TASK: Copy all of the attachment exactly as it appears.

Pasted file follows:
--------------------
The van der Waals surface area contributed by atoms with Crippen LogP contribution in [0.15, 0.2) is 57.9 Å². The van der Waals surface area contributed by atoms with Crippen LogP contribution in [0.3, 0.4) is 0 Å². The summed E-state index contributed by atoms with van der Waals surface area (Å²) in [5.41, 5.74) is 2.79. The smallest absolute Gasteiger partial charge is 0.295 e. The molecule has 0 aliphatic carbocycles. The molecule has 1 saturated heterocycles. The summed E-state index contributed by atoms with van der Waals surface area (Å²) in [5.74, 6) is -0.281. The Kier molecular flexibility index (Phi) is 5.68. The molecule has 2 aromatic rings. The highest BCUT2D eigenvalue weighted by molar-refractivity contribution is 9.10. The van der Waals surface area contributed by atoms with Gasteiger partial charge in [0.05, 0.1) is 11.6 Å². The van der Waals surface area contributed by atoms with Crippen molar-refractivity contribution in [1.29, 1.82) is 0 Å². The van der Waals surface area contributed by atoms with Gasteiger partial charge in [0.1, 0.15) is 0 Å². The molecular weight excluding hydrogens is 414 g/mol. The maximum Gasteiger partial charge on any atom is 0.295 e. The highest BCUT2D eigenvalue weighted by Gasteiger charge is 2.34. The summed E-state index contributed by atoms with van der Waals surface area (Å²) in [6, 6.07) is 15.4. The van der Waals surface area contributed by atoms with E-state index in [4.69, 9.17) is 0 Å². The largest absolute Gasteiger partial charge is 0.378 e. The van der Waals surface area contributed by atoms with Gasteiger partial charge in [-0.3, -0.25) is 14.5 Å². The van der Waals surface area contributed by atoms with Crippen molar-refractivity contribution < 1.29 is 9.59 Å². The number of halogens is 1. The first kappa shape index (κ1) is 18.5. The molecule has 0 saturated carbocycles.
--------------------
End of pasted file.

The van der Waals surface area contributed by atoms with Crippen LogP contribution in [0.15, 0.2) is 57.9 Å². The van der Waals surface area contributed by atoms with Crippen LogP contribution in [0.3, 0.4) is 0 Å². The summed E-state index contributed by atoms with van der Waals surface area (Å²) in [5.41, 5.74) is 2.79. The smallest absolute Gasteiger partial charge is 0.295 e. The molecule has 0 aliphatic carbocycles. The molecule has 1 saturated heterocycles. The summed E-state index contributed by atoms with van der Waals surface area (Å²) in [5.74, 6) is -0.281. The Kier molecular flexibility index (Phi) is 5.68. The molecule has 2 aromatic rings. The highest BCUT2D eigenvalue weighted by molar-refractivity contribution is 9.10. The van der Waals surface area contributed by atoms with Gasteiger partial charge in [0.05, 0.1) is 11.6 Å². The van der Waals surface area contributed by atoms with Crippen molar-refractivity contribution in [1.29, 1.82) is 0 Å². The van der Waals surface area contributed by atoms with Gasteiger partial charge in [0.1, 0.15) is 0 Å². The molecular weight excluding hydrogens is 414 g/mol. The maximum Gasteiger partial charge on any atom is 0.295 e. The highest BCUT2D eigenvalue weighted by Gasteiger charge is 2.34. The summed E-state index contributed by atoms with van der Waals surface area (Å²) in [6, 6.07) is 15.4. The van der Waals surface area contributed by atoms with E-state index in [4.69, 9.17) is 0 Å². The largest absolute Gasteiger partial charge is 0.378 e. The van der Waals surface area contributed by atoms with Gasteiger partial charge in [-0.3, -0.25) is 14.5 Å². The van der Waals surface area contributed by atoms with Crippen molar-refractivity contribution < 1.29 is 9.59 Å². The number of halogens is 1. The first kappa shape index (κ1) is 18.5. The molecule has 0 saturated carbocycles.